As a month of international Pride draws to a close, let’s consider for a second the places that proudly fly the rainbow flag year-round, long after the parade confetti has been cleaned up off the streets. From the edge of New England to the recesses of the California desert, America has a constellation of destinations for the queer community, all of which came into being well before it was considered socially acceptable to be out and proud.
In a world where prejudice is (ideally) melting away, and global travel is on the rise, will these strongholds remain gay havens? And, most importantly, we’re wondering the same thing that 10% of the world’s mothers want to know: “How did you end up so gay in the first place?”
The easy answer is geography. Holiday favorites like Provincetown, Massachusetts, and Key West, Florida, are, quite literally, at the end of the world: ‘P-Town’ is curled up at the tip of Cape Cod’s cat tail, and, as the name suggests, Florida’s westernmost isle is at the edge of the archipelago.
“It’s difficult to grasp, especially for young LGBT people in major Western metropolises, but it wasn’t easy to travel openly until very recently,” Ed Salvato, co-author of the Handbook of LGBT Tourism and Hospitality, said in an interview. “Queer vacationers would seek difficult-to-reach destinations—protected places where you could feel comfortable being 100% yourself,” Salvato explained. “Until recent years Key West wasn’t even connected to the mainland by a bridge. The only way to access the island was by boat or plane. It was remote, hard to get to, and beautiful, attracting all sorts of misfits, libertarian-leaning citizens and gays.”
Beyond physical locations, “LGBT meccas also have a common origin story in the arts,” Matthew Breen, editorial director at Logo, said. “Tennessee Williams was in Key West, artists took over P-Town a hundred years ago after the fishing was decimated and Palm Springs was the Hollywood getaway.”
“LGBT meccas also have a common origin story in the arts,” — Matthew Breen, editorial director at Logo
Jim Suguitan, the former co-owner and editor of Palm Springs’ erstwhile gay publication the Bottom Line, remembers when the city started building a loyal following beyond regional gay visitors hoping to club-hop under the radar. Suguitan moved to the area in the 1980s and credits the Desert Business Association (originally the Desert Businessmen’s Association) and its co-founder Fred Hardt with transforming Palm Springs into an international gay mecca by positioning it as a worthy alternative to the beach. “Fred Hardt was quite the character,” Suguitan said. “He would stand by his mailbox on Indian Canyon Drive and would let people cruise him, and when AIDS reared its ugly head he turned his hotel into a hospice.”
And while the desert sand of Palm Springs was the playground for closeted stars and starlets, the isolated beaches of Fire Island hosted New York City’s wealthy gays. In an email interview, Shoshanna McCollum, Fire Island resident and author of Fire Island: Beach Resort and National Seashore noted the inception of the gay presence in the area, citing what may be the first documented instance of the almighty DINK (double income no kids) dollar: “The Great Depression and the Hurricane of ’38 devastated the community [of Cherry Grove]. It rebounded because the gay sector came along with their disposable income to invest at a time when there was little spare money to be had.”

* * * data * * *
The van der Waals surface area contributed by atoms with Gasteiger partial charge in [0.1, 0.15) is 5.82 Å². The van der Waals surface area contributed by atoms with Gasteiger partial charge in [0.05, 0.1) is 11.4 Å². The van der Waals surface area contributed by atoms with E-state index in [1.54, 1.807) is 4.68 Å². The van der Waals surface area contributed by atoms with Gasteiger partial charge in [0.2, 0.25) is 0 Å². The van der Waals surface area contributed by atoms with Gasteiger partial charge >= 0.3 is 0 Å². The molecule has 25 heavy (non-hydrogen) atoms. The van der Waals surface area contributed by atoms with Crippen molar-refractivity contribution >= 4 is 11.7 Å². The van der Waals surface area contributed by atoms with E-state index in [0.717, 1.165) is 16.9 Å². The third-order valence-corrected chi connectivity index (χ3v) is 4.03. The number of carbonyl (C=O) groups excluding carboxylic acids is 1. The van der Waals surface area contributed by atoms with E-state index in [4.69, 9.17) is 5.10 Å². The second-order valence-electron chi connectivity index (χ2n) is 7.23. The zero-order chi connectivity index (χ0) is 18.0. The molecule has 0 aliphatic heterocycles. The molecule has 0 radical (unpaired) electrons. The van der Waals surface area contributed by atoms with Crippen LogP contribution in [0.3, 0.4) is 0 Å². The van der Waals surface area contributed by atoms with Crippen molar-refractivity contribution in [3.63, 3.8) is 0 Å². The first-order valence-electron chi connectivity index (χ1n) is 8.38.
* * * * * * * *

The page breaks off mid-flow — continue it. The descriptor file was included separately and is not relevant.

Almost a hundred years later, Fire Island still retains its moneyed reputation, being the preferred hideaway to one of the world’s financial capitals. “It can be intimidating since it’s very ‘A-List’” Salvato said. “It’s much less democratic than other LGBT destinations — a weekend in Fire Island at a friend’s place is a coveted invitation.”
While most queer holiday spots neatly fall into either the ‘enclave’ or ‘end-of-the-world’ categories, there’s one perennial destination that doesn’t fit the mold: Disney World. Eddie Shapiro, co-author of Queens in the Kingdom likens the park’s popularity to the intangible idolatry of Judy Garland, but has a few theories as to why the so-called ‘happiest place on earth’ is pretty darn gay too. “In the worst cliches of what gays like — musical theatre and spectacles — Disney is a land of escapism. I think the gay community really identifies with the Disney characters; they’re frequently the underdog and they triumph in spite of the people around them.”
But, as Shapiro explains, Disney’s embrace of the LGBT-ers didn’t start from within the castle walls. “There was a man, Doug Swallow — I swear you can’t make this stuff up — who, as a fan of the park, wanted to show up and mix in with the hetero crowd. The word was spread by AOL messenger, and everyone was to wear a red shirt to be identified by one another.” Disney’s attitudes toward what became known as GayDays has greatly evolved over the last 27 years, from posting signs outside warning people about influx of LGBT park-goers to embracing GayDays outright.
Today, Walt Disney World’s president is an openly gay man, and devotion from the community is, as Shapiro explains, “so deep in the consciousness now that it’s popular with gays every other day of the year too.”
Palm Springs, too, has an openly gay mayor, and — according to Suguitan — a population that’s 60% gay year-round.
When looking toward the future, Breen is confident that these LGBT destinations will continue to thrive even as equality becomes more widespread. “98% of the world is made up of straight destinations, I would be surprised if we gave all of that up. The modern gay traveler may choose to beat their own trail, but the default setting is always straight — it’s fun to escape to an all-queer environment.”
“I, for one, love it,” he added. “I will always continue to go.”
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